Within 3-5 hours after the shooting, the tweets started to get less helpful. Tweethounds were using the keyword with truncated urls that would appear to be to a news story but really led to their Twitter profile. Aggregators got in on the keyword by reporting its rank in hopes of newbies deciding their feed is "the place" to keep up with what's trending. Random people were using the keyword just so their account would show up in the search string. Basic Twitter uselessness.

But now, some 12+ hours later, interesting links are starting to show up in tweets - pastor responses, personal accounts, etc. Takes a little more mining to get to the interesting stuff, but it's there for the seeker.

And there you have the data rainbow of Twitter. Harness the first hour or so of that into an alert and that's a service I would find useful. Would I want it to serve as my "local news?" No. Would the alert be as useful without the links to local news stories? Maybe not? Would local news reports get more (free) play if there was an alert system like that? Likely.

See kids? Appropriate usage and teamwork. Fabulous concepts.

Monday, March 2, 2009

That's sooooo nine days ago [Questionable allocation of resources]

Over a week ago (Saturday, February 21st, to be exact) Michael Ian Black declared the first ever Twitter war on none other than LeVar Burton. Hilarity and odds on ensued. Many tweets later, it was all over by Wednesday, February 25th (truce was called, everyone won).

Today, I repeat TODAY Michael Ian Black tweets that he "just got off the phone with the AP who [is] doing a story on LeWar."

There are two possibilities here:

1. AP is doing (yet another) story about Twitter in general (because OMG there aren't enough of these ill-informed missives clogging up our news day already) and referring to LeWar as an illustration of something or other.

2. AP is doing an actual story on the actual LeWar a full NINE DAYS (and counting) LATER proving that it isn't that journalism is dead, but that, well, I don't even know what to say.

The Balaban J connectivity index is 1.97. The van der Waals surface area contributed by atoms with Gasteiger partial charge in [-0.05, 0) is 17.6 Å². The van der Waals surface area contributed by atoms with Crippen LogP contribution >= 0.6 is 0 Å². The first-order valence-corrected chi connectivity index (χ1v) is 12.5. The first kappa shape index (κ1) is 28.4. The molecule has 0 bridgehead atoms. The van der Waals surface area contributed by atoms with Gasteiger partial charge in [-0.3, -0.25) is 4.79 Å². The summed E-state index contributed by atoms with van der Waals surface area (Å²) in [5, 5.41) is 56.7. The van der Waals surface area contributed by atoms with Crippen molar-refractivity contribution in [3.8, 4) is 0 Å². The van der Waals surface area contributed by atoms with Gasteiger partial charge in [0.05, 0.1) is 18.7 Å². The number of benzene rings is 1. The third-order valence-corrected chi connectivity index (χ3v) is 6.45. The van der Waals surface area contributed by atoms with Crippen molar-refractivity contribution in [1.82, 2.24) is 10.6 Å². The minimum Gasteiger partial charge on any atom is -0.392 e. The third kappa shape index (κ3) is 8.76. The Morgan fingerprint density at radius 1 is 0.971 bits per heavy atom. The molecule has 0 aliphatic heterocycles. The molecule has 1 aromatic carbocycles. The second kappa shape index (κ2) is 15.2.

Perhaps some questions will help me verbalize:

- Given the immediate and viral nature of Twitter, is there a point to a traditional one-to-many story covering something that you kind of have to experience to get and a full NINE DAYS (and counting) LATER at that?

- Would not a shorter story, during the event be more relevant? Maybe even some sort of app that tracks progress, or a mock-serious blow by blow (in the same spirit as the BetUS post)?

- In the midst of, oh, I dunno, lots of real drama going on in the world, is LeWar truly worthy of an actual thought out story NINE DAYS (and counting) LATER?

I hope I'm wrong and jumping on my soapbox too quickly. I hope that the AP is working on a story about actual effective uses of Twitter, and using LeWar as an example.

I hope. Because, really.

Michael Ian Black on Twitter
LeVar Burton on Twitter

Friday, February 27, 2009

Spotted [Portable offices]

Man in a 3-piece suit in the middle of the Maryland/Euclid pay lot conducting a conference call over an earbud.

And it's 38 degrees.

Can someone explain the drama? [Substitute paranoia for reality]

I can barely bring myself to comment on this, but I'm going to try.

Newspaper publishers are all up in arms because Google is now serving ads on news search results.

Can't do it. The reality is too bright. I can't even find the words to state the obvious.

Ok. I'll try harder.

Google ads, as any blogger will tell you, make pennies. They only make many pennies if you have many stories. So, if any of the single news sources returned in any said Google News search were to make the amount of pennies owed it based on the fraction of the result for which it's responsible, it would not be many pennies. Not to mention that the search is only being done where it's being done because of the promise of many scattered results.

Each publisher is more than welcome to develop their own intelligent search ad serving software and site-crawler and do exactly what Google's doing.

What's that? Oh, right.


Gawker's Owen Thomas apparently has the energy to intelligently break this down with a little less snark.

Hey forest, meet tree [Missing the point]

In this TVNewsday article, Harry Jessell asserts that the "demise of the papers" leaves the door wide open for "TV stations . . . to become the dominant local Web sites."


Well, let me take that back. In theory, I could agree with this. However, in practice, without completely re-defining what it is that a TV does, this is simply moving around the FAIL.

The advertising model is broken. This was a discussion in broadcast with the rise of the DVR, then we got distracted by the newspaper implosion. And let's not forget that one of the most popular websites in the world (Facebook), cannot make money off of advertising.